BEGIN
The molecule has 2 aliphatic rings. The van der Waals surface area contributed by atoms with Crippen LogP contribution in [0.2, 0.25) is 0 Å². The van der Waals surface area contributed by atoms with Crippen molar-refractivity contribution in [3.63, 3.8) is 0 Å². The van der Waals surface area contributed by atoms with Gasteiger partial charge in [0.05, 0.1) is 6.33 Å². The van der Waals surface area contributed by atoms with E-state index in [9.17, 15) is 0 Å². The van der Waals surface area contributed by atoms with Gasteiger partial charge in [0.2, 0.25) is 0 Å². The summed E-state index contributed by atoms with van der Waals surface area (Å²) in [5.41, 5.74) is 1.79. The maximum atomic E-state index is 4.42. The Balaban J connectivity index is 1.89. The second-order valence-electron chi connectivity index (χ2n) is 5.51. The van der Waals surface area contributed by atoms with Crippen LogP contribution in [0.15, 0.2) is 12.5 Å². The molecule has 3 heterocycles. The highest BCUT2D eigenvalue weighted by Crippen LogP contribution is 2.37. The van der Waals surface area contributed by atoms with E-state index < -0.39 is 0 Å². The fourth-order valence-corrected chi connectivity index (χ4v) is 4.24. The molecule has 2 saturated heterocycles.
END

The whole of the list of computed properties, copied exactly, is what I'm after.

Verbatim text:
The molecule has 2 aliphatic rings. The van der Waals surface area contributed by atoms with Crippen LogP contribution in [0.2, 0.25) is 0 Å². The van der Waals surface area contributed by atoms with Crippen molar-refractivity contribution in [3.63, 3.8) is 0 Å². The van der Waals surface area contributed by atoms with Gasteiger partial charge in [0.05, 0.1) is 6.33 Å². The van der Waals surface area contributed by atoms with E-state index in [9.17, 15) is 0 Å². The van der Waals surface area contributed by atoms with Gasteiger partial charge in [0.2, 0.25) is 0 Å². The summed E-state index contributed by atoms with van der Waals surface area (Å²) in [5.41, 5.74) is 1.79. The maximum atomic E-state index is 4.42. The Balaban J connectivity index is 1.89. The second-order valence-electron chi connectivity index (χ2n) is 5.51. The van der Waals surface area contributed by atoms with Crippen LogP contribution in [0.15, 0.2) is 12.5 Å². The molecule has 3 heterocycles. The highest BCUT2D eigenvalue weighted by Crippen LogP contribution is 2.37. The van der Waals surface area contributed by atoms with E-state index < -0.39 is 0 Å². The fourth-order valence-corrected chi connectivity index (χ4v) is 4.24. The molecule has 2 saturated heterocycles.